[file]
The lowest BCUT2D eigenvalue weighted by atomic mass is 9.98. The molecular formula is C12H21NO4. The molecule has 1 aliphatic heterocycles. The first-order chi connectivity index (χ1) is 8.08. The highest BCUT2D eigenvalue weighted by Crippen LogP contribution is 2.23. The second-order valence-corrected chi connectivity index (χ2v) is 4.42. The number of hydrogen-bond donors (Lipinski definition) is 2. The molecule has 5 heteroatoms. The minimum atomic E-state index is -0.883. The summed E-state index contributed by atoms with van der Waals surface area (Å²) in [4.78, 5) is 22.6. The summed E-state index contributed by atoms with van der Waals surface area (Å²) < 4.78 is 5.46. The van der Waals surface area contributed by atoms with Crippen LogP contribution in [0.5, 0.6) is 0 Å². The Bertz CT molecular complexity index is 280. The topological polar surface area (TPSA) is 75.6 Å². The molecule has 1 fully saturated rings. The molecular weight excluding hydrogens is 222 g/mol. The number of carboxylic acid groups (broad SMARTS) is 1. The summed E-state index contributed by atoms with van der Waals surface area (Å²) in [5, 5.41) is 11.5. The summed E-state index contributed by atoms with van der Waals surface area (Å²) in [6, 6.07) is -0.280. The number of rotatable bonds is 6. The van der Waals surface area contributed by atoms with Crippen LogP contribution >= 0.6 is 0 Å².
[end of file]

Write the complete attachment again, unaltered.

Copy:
The lowest BCUT2D eigenvalue weighted by atomic mass is 9.98. The molecular formula is C12H21NO4. The molecule has 1 aliphatic heterocycles. The first-order chi connectivity index (χ1) is 8.08. The highest BCUT2D eigenvalue weighted by Crippen LogP contribution is 2.23. The second-order valence-corrected chi connectivity index (χ2v) is 4.42. The number of hydrogen-bond donors (Lipinski definition) is 2. The molecule has 5 heteroatoms. The minimum atomic E-state index is -0.883. The summed E-state index contributed by atoms with van der Waals surface area (Å²) in [4.78, 5) is 22.6. The summed E-state index contributed by atoms with van der Waals surface area (Å²) < 4.78 is 5.46. The van der Waals surface area contributed by atoms with Crippen LogP contribution in [0.5, 0.6) is 0 Å². The Bertz CT molecular complexity index is 280. The topological polar surface area (TPSA) is 75.6 Å². The molecule has 1 fully saturated rings. The molecular weight excluding hydrogens is 222 g/mol. The number of carboxylic acid groups (broad SMARTS) is 1. The summed E-state index contributed by atoms with van der Waals surface area (Å²) in [5, 5.41) is 11.5. The summed E-state index contributed by atoms with van der Waals surface area (Å²) in [6, 6.07) is -0.280. The number of rotatable bonds is 6. The van der Waals surface area contributed by atoms with Crippen LogP contribution >= 0.6 is 0 Å².